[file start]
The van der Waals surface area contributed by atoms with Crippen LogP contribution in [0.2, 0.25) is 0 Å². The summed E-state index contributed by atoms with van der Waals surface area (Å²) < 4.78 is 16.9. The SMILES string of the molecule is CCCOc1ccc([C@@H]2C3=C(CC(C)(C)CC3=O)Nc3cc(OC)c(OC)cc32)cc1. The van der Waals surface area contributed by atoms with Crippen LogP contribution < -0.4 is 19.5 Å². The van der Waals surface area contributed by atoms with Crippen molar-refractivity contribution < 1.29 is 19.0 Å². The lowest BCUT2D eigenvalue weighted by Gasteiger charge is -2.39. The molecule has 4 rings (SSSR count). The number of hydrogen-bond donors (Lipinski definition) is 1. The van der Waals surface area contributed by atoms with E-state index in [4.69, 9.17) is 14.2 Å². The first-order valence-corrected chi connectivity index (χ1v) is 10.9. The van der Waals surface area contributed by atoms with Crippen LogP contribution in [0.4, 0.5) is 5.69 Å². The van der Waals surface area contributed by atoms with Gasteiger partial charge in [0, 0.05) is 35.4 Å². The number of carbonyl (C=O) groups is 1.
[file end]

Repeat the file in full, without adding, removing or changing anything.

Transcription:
The van der Waals surface area contributed by atoms with Crippen LogP contribution in [0.2, 0.25) is 0 Å². The summed E-state index contributed by atoms with van der Waals surface area (Å²) < 4.78 is 16.9. The SMILES string of the molecule is CCCOc1ccc([C@@H]2C3=C(CC(C)(C)CC3=O)Nc3cc(OC)c(OC)cc32)cc1. The van der Waals surface area contributed by atoms with Crippen LogP contribution < -0.4 is 19.5 Å². The van der Waals surface area contributed by atoms with Crippen molar-refractivity contribution < 1.29 is 19.0 Å². The lowest BCUT2D eigenvalue weighted by Gasteiger charge is -2.39. The molecule has 4 rings (SSSR count). The number of hydrogen-bond donors (Lipinski definition) is 1. The van der Waals surface area contributed by atoms with E-state index in [4.69, 9.17) is 14.2 Å². The first-order valence-corrected chi connectivity index (χ1v) is 10.9. The van der Waals surface area contributed by atoms with Crippen LogP contribution in [0.4, 0.5) is 5.69 Å². The van der Waals surface area contributed by atoms with Gasteiger partial charge in [0, 0.05) is 35.4 Å². The number of carbonyl (C=O) groups is 1.